Wednesday, April 1, 2015

Wednesday with Words: How to Read a Book

You might think, as I did, that "How to Read a Book" is a silly name for a book.  I mean, you couldn't read it if you didn't know how to read a book, so how is that helpful??   Mr. Mortimer Adler and Charles Doren, authors, disagree, and now that I'm just over halfway through this dense work, I can honestly say that there is a bit more to reading a book than being able to discern the words and their meanings.


This is not a particularly fun book to read, but it is scheduled in the high school years over at Ambleside Online, and someone started a book discussion for it, so I joined.  (I think I've *tried* all but 2 that have started since the forum began, LOL!)  There are bits of humor here and there, but it reads a bit like a textbook on occasion, because it is so. very. orderly.

We have gotten to chapter 15 (Suggestions for Reading Stories, Plays and Poems), and I am posting the book discussion to the forum tonight, so thought I might share some of the quotes I found interesting here as well.  While the first half of this book focused on expository writings, we have finally gotten to the discussion on fiction - myths, novels, stories. Yay!

Imaginative writings can lead to action, but the do not have to. They belong in the realm of fine art.
   A work of fine art is "fine" not because it is "refined" or "finished," but because it is an end (finis, Latin, means end) in itself.  It does not move toward some result beyond itself. It is, as Emerson said of beauty, its own excuse for being.    p.217
So, how does one read a story? (p.218)
Read it quickly and with total immersion.
Try as hard as you can to live in his world, not in yours;
Unless you read it quickly you will fail to see the unity of the story. 

And a funny! :) (p.219)
This is true of any big novel-and if a novel is really good, we want it to be as big as possible. 
All of this comes down to the same point: you must finish a story in order to be able to say that you have read it well.   p.220

And finally, to sum up this section.... (p.221-222)
Thus in criticizing fiction we must be careful to distinguish those books that satisfy our own particular unconscious needs-the ones that make us say, "I like this book, although I don't really know why" -from those that satisfy the deep unconscious needs of almost everybody.  The latter are undoubtedly the great stories, the ones that live on and on for generations and centuries.  As long as man is man, they will go on satisfying him, giving him something that he needs to have - a belief in justice and understanding and the allaying of anxiety.  We do not know, we cannot be sure, that the real world is good.  But the world of a great story is somehow good.  We want to live there as often and as long as we can.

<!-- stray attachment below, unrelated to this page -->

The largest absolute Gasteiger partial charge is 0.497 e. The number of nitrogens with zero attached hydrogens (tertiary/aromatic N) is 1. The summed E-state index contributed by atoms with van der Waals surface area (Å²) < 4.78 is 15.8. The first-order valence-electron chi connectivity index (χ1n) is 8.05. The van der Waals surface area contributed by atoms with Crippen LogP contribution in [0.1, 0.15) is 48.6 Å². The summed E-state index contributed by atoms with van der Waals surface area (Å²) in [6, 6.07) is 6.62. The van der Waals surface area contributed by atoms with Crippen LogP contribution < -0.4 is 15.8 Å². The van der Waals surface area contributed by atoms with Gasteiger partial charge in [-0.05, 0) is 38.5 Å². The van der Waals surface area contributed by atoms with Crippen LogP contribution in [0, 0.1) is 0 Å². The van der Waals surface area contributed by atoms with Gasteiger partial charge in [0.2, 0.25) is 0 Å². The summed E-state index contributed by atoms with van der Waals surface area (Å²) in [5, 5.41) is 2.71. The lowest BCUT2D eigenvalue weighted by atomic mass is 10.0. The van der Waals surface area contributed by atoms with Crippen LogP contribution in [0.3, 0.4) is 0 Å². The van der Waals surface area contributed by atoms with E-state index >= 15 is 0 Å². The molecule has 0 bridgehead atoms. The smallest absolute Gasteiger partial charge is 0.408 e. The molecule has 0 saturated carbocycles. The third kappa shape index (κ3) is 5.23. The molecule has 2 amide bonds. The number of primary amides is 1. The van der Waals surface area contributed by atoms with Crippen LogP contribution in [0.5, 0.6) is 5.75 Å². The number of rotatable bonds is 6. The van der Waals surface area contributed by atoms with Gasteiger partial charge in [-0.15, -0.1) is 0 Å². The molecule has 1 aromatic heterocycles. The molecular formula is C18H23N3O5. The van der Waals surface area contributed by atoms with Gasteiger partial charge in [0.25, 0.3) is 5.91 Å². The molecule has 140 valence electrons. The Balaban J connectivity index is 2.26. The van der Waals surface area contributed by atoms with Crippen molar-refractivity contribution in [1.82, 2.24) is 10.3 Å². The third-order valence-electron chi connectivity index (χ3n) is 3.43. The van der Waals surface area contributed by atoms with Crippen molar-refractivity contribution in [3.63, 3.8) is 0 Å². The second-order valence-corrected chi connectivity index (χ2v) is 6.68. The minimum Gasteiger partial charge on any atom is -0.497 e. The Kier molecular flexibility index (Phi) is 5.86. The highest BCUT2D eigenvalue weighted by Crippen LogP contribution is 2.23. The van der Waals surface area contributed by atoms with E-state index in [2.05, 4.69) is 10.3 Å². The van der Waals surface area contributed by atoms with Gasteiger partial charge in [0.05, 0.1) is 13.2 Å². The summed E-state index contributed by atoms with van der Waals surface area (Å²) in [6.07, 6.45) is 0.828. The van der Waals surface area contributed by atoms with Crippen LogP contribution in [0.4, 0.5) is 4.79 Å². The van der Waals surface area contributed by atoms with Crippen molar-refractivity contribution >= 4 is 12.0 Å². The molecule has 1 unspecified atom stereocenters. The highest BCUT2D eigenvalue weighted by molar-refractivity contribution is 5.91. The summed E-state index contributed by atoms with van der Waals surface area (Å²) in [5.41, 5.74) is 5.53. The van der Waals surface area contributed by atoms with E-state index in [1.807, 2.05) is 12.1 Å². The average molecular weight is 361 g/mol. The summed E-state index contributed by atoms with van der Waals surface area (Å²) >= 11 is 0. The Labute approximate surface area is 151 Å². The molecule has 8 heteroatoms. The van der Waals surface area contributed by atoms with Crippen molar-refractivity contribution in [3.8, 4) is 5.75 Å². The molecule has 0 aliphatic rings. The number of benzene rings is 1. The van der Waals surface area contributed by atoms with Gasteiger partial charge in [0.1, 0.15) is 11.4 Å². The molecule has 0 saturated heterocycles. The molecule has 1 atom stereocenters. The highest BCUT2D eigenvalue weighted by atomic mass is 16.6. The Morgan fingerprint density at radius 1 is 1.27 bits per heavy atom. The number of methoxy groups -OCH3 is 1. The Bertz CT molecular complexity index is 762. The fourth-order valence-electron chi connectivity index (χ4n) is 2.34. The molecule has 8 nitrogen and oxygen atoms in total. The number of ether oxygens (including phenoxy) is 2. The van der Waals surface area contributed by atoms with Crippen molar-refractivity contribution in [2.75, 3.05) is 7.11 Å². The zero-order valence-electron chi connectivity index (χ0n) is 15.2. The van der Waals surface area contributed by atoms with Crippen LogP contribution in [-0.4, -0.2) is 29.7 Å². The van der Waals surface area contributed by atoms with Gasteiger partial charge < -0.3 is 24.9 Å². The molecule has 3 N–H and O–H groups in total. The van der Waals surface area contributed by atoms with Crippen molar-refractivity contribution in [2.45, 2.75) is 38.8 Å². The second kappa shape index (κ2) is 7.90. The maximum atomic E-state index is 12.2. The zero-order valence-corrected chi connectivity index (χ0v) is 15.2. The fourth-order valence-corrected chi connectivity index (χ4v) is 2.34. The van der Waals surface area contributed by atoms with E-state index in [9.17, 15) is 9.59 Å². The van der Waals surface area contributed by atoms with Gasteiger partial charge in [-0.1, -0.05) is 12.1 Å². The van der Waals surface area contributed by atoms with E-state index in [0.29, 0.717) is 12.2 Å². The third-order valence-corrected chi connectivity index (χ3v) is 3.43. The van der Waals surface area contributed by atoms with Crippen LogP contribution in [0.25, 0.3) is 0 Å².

Just beautiful.

5 comments:

  1. Hello,

    We are a not-for-profit educational organization founded by Mortimer Adler and we have recently made an exciting discovery—three years after writing the wonderfully expanded third edition of How to Read a Book, Mortimer Adler and Charles Van Doren made a series of thirteen 14-minute videos—lively discussing the art of reading. The videos were produced by Encyclopaedia Britannica. For reasons unknown, sometime after their original publication, these videos were lost.

    Three hours with Mortimer Adler and Charles Van Doren, lively discussing the art of reading on one DVD. A must for all readers, libraries and classroom teaching the art of reading.

    I cannot exaggerate how instructive these programs are—we are so sure that you will agree, if you are not completely satisfied, we will refund your donation.

    Please go here to see a clip and learn more:

    http://www.thegreatideas.org/HowToReadABook.htm

    ISBN: 978-1-61535-311-8

    Thank you,

    Max Weismann, Co-founder with Dr. Adler
    Hello,

    We are a not-for-profit educational organization founded by Mortimer Adler and we have recently made an exciting discovery—three years after writing the wonderfully expanded third edition of How to Read a Book, Mortimer Adler and Charles Van Doren made a series of thirteen 14-minute videos—lively discussing the art of reading. The videos were produced by Encyclopaedia Britannica. For reasons unknown, sometime after their original publication, these videos were lost.

    Three hours with Mortimer Adler and Charles Van Doren, lively discussing the art of reading on one DVD. A must for all readers, libraries and classroom teaching the art of reading.

    I cannot exaggerate how instructive these programs are—we are so sure that you will agree, if you are not completely satisfied, we will refund your donation.

    Please go here to see a clip and learn more:

    http://www.thegreatideas.org/HowToReadABook.htm

    ISBN: 978-1-61535-311-8

    Thank you,

    Max Weismann, Co-founder with Dr. Adler

    ReplyDelete
  2. Laura, I actually enjoy reading this book but I seem to not get to it often. Perhaps I should have attempted the book discussion on the forum but I probably would have gotten just as sidetracked as I do now, trying to read it with the kids for school.
    Great bits you've brought out of it to share with us.

    ReplyDelete
    Replies
    1. Its not too late - there's still much of this book to go, and only a few pages a week. I'm glad I'm reading it, even if the style gets on my nerves sometimes :)

      Delete
  3. I've started this a couple of times over the years and have never gotten this far. I do wish to live in those beautiful, fictional worlds.

    ReplyDelete
    Replies
    1. Oh, me too, me too. Maybe when I get of the computer I'll go live at Watership Down :)

      Delete

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